Market depth of the ES e-mini futures contract

Discussion in 'Index Futures' started by heywally, Jun 27, 2013.

  1. Hello -

    Have asked this question of the CME but they just refer me to their datamine product which is overkill and I don't want to pay for that.

    For purposes of risk control, I am trying to find out how far down in price standing bids typically go on the ES futures contract.

    In other words, can I be confident that there is usually a standing bid as far down as 20 points (80 ticks) below the market price that would buy my 5 contracts via my stop market order, in the event of a black swan event that would probably close the markets within minutes?

    And if not 20 points down, how far down could I feel confident there were standing bids that would leave someone else 'holding the bag' on my 5 contracts?

    I can only see 10 ticks down on market depth.

  2. Thinking I won't get a response to this but that says something.

    Bumping it once to put it back on the front page.
  3. On the ES options I've had filled orders 100pts ITM and 200 pts OTM...even when there was no bid showing. It is very liquid.
  4. That's interesting - thanks.

    Maybe I'll research the flash crash to see if I can get any detail on whatever buying happened on the various levels on the way down the elevator shaft plunge to the bottom.

    I know that if something very bad happened, it would take a few minutes for everyone to investigate and pull their standing buy orders. It would also take at least a few minutes for the markets to shut down entirely.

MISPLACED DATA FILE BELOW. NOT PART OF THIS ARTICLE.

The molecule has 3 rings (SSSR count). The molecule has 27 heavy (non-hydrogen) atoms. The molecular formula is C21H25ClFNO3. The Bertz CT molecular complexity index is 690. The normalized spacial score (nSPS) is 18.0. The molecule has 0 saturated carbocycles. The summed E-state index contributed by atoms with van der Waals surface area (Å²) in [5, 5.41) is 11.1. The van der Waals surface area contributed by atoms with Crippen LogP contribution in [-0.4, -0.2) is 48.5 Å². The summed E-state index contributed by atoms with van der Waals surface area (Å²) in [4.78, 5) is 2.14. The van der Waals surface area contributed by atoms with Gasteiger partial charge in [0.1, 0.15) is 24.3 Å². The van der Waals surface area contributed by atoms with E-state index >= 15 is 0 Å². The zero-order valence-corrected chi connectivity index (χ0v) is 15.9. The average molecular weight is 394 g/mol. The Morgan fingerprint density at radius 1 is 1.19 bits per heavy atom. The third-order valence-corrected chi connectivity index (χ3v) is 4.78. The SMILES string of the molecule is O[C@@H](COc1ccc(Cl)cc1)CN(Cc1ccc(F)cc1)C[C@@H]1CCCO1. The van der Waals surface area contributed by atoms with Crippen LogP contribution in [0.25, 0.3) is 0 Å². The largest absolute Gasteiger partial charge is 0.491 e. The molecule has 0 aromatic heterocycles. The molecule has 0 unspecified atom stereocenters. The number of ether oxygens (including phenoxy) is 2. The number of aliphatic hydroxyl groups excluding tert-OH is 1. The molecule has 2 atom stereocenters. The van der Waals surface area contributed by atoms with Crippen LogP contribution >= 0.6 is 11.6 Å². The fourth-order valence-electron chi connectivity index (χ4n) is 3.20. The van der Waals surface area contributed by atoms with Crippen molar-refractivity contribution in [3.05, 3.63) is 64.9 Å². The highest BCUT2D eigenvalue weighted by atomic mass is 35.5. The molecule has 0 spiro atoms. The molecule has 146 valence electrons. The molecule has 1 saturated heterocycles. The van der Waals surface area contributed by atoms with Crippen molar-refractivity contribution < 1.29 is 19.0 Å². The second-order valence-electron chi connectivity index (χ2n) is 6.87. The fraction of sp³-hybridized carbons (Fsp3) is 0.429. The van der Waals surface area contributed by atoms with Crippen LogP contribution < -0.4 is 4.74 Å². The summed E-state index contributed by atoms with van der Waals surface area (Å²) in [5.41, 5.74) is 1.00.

I guess a stop loss sell market order 20 points down could be expected to get filled without too much slippage.

    Putting away my paranoid shoes for a while .....
  5. dom993


    You seem worried about a black-swan event ... far OTM options might be a decent insurance, especially if you are day-trading (just buy a pair of far OTM call/put for each expiry you are trading).

    Else, you will always be exposed to limits up/down, and catastrophes such as 9/11.
  6. Thanks - my main concern, and something that I probably shouldn't be worried about, is the worst case scenario -- fill in your own disaster here -- where the markets close within minutes and when they finally reopen, there are a series of limit down days because even then, there are few buyers.

    Anyway, I'm pretty confident that with a stop loss market order 20 points down on the ES , that I would be sold out of my long position with a little slippage, even in a broken elevator plunge down.
  7. jayboy


    If you are really risk-averse, you can buy an OTM put (or call if you are worried about dollar devaluation) and have your stop loss order in as well.
  8. Good point. Have done only the basics with options but that is pretty basic - will look into it.
  9. JohnHar


    This instrument is very liquid and speculative. most players works intraday. As usual stop loss is 4-6 ticks. if you want trade the instrument, you should look to other strategies with less timeframe.
  10. gmst


    It is my opinion that there is nothing to worry here if you have 5-10 contracts. However, it is just an opinion and I haven't tested this.

    Few months ago, there was a twitter news saying obama dies in a terrorist attack. ES dropped 15 points or so within a minute or two. Go, find that date and get tick data for that date and analyse the trading for those 2-3 minutes. It will answer your questions.

    There is actually another instance which was even more worse. It happened in Dec 2012 or Jan 2013. There was a flash crash, ES went down 40 points in a splash during Globex hours. Get tick data for 2-3 minutes on that day and analyse.

    Also, talk to real people on how much slippage they got if they had resting stop orders on those 2 days. For sure, there must be swing traders with 5-10-20 contracts during these events who had resting orders and who must have got slipped and filled. The challenge for you is just to find those guys so that you can talk to them.

    This exercise will answer all your question for both Globex and RTH. It will be nice if you can share your findings here on the thread or through PM. :)
    #10     Jul 13, 2013